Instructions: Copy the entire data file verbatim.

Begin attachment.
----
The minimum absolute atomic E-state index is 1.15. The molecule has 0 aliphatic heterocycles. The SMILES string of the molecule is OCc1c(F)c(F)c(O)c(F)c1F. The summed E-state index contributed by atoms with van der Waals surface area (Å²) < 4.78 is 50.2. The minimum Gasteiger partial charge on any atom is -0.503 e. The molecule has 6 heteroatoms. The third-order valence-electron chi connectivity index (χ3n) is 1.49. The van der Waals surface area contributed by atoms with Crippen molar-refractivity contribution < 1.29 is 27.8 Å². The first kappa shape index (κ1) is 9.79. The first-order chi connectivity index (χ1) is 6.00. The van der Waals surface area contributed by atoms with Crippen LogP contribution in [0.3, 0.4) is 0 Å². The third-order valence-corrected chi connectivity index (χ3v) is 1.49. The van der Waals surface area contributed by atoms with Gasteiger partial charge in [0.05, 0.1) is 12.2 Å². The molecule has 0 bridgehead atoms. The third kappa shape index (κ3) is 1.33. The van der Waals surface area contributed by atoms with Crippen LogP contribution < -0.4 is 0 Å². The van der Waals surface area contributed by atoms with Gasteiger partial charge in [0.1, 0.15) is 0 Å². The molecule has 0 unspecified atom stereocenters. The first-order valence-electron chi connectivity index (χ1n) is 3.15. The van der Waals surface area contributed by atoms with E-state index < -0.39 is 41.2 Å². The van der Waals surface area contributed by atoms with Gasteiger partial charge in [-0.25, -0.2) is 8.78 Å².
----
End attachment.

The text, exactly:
The minimum absolute atomic E-state index is 1.15. The molecule has 0 aliphatic heterocycles. The SMILES string of the molecule is OCc1c(F)c(F)c(O)c(F)c1F. The summed E-state index contributed by atoms with van der Waals surface area (Å²) < 4.78 is 50.2. The minimum Gasteiger partial charge on any atom is -0.503 e. The molecule has 6 heteroatoms. The third-order valence-electron chi connectivity index (χ3n) is 1.49. The van der Waals surface area contributed by atoms with Crippen molar-refractivity contribution < 1.29 is 27.8 Å². The first kappa shape index (κ1) is 9.79. The first-order chi connectivity index (χ1) is 6.00. The van der Waals surface area contributed by atoms with Crippen LogP contribution in [0.3, 0.4) is 0 Å². The third-order valence-corrected chi connectivity index (χ3v) is 1.49. The van der Waals surface area contributed by atoms with Gasteiger partial charge in [0.05, 0.1) is 12.2 Å². The molecule has 0 bridgehead atoms. The third kappa shape index (κ3) is 1.33. The van der Waals surface area contributed by atoms with Crippen LogP contribution < -0.4 is 0 Å². The van der Waals surface area contributed by atoms with Gasteiger partial charge in [0.1, 0.15) is 0 Å². The molecule has 0 unspecified atom stereocenters. The first-order valence-electron chi connectivity index (χ1n) is 3.15. The van der Waals surface area contributed by atoms with E-state index < -0.39 is 41.2 Å². The van der Waals surface area contributed by atoms with Gasteiger partial charge in [-0.25, -0.2) is 8.78 Å².